Engineering managers should be careful with the brilliant jerk behavior. They’re developers who are fantastic at their job but completely unable to work with others. They may bring a lot of negativity and have a negative impact on the culture.
On one hand, they’re fantastic engineers; on the other hand, they are a cultural drain. If you're not careful with managing this situation, that becomes the norm. You can’t just let it go because they deliver great code.
It’s a tough one to manage. The important thing is to work out your company values. If your view as a manager isn’t in line with the company values, you have a wider problem to solve. But if you’re addressing this with a person, you need to have conversations about what's important to them.
These conversations should be the starting point, because often people don’t consider this. Don’t just jump to the conclusion that they’re bad people.
An engineering culture can always evolve, even if you feel like you've got a great one. It’s easy to get complacent and recruit new engineers, and things change. You need to mindfully keep building your culture, or it’ll fall apart.
Culture can be influenced from different dimensions.
The impact you have one on one, talking to others directly, whether they are your peers or reports, has a big role in that. You can also influence it on a group level, and you can look on an even wider scale, like disciplines across the company. At Monzo, engineering is a discipline and design is another.
The first thing is to see where you stand, and how people feel. You may be at a good place, moving in the right direction, or there may be challenges. Then you should look at the practical things you can do and prioritize which aspects have the most impact.
It’s a key point to communicate what you're doing. Make sure people understand the reason behind your suggestions, ask for their opinion, and change your tactics if they feel strongly against them.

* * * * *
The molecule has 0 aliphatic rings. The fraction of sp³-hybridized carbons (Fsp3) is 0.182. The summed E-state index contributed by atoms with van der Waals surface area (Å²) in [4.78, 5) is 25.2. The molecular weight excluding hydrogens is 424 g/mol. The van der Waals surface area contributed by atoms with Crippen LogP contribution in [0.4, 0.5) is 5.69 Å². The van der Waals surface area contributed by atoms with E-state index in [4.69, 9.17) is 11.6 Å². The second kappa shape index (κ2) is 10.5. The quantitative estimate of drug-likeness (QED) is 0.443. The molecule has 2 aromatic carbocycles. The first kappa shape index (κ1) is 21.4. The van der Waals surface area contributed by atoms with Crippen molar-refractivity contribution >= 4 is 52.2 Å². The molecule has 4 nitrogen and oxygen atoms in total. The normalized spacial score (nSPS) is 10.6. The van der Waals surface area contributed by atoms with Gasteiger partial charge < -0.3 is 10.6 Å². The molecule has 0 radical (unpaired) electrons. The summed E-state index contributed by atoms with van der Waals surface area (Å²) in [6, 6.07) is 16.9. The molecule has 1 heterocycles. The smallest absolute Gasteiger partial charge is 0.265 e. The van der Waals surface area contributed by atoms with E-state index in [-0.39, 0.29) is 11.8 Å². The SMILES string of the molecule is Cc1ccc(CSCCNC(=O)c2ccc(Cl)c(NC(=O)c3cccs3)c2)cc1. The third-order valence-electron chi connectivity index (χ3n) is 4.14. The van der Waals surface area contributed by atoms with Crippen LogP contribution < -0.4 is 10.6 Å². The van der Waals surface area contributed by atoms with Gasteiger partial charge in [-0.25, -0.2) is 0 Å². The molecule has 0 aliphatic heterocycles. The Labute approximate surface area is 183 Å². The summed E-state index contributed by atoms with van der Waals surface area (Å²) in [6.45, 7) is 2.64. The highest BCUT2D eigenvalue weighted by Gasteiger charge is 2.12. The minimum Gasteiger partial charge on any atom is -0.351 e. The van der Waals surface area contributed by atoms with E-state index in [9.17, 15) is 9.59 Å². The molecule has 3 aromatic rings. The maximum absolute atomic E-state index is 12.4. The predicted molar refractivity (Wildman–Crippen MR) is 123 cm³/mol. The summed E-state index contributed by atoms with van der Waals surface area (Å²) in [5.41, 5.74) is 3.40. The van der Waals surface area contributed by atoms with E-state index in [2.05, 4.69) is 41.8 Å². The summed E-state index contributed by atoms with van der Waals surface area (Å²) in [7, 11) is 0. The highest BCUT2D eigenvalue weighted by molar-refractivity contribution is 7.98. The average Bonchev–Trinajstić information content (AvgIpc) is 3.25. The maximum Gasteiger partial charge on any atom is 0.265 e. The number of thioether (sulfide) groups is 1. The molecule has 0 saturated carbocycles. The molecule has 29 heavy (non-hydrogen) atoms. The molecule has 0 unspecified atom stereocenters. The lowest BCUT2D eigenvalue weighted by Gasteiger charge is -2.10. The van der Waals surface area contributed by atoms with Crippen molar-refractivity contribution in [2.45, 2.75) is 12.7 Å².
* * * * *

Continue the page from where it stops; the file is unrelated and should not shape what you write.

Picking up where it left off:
You should clear your expectations towards people about what they should do. You may want to communicate the company values, the engineering standards and all the principles you expect people to follow.
We have an engineering progression framework, basically a software engineer career ladder; I'm currently helping to create its second version. This gives people a shared set of expectations about what it means to be a level 1 or level 2 engineer. It keeps pay fair and helps in setting goals for progression.
Within that, we break it down into different areas. The first is “mastery,” which is the technical skills we expect of engineers at certain stages in their career. We talk about the scale of impact they should have. We also explain communication expectations, or the influence on their peers and leadership.
We’re trying to bring in the cultural aspect of our company values and what we encourage people towards. We’re explicit about what is and isn't okay on these fronts, and it helps a lot.
This depends on the type of change you're trying to make.
If it's a low level, foundational thing, the change will take a while, and you take everyone for a journey to get to the result. These are about talking, listening, communicating the benefits and getting people to buy in. Some people may not agree, but you’ll have an opportunity to listen to them and tweak things as you need to.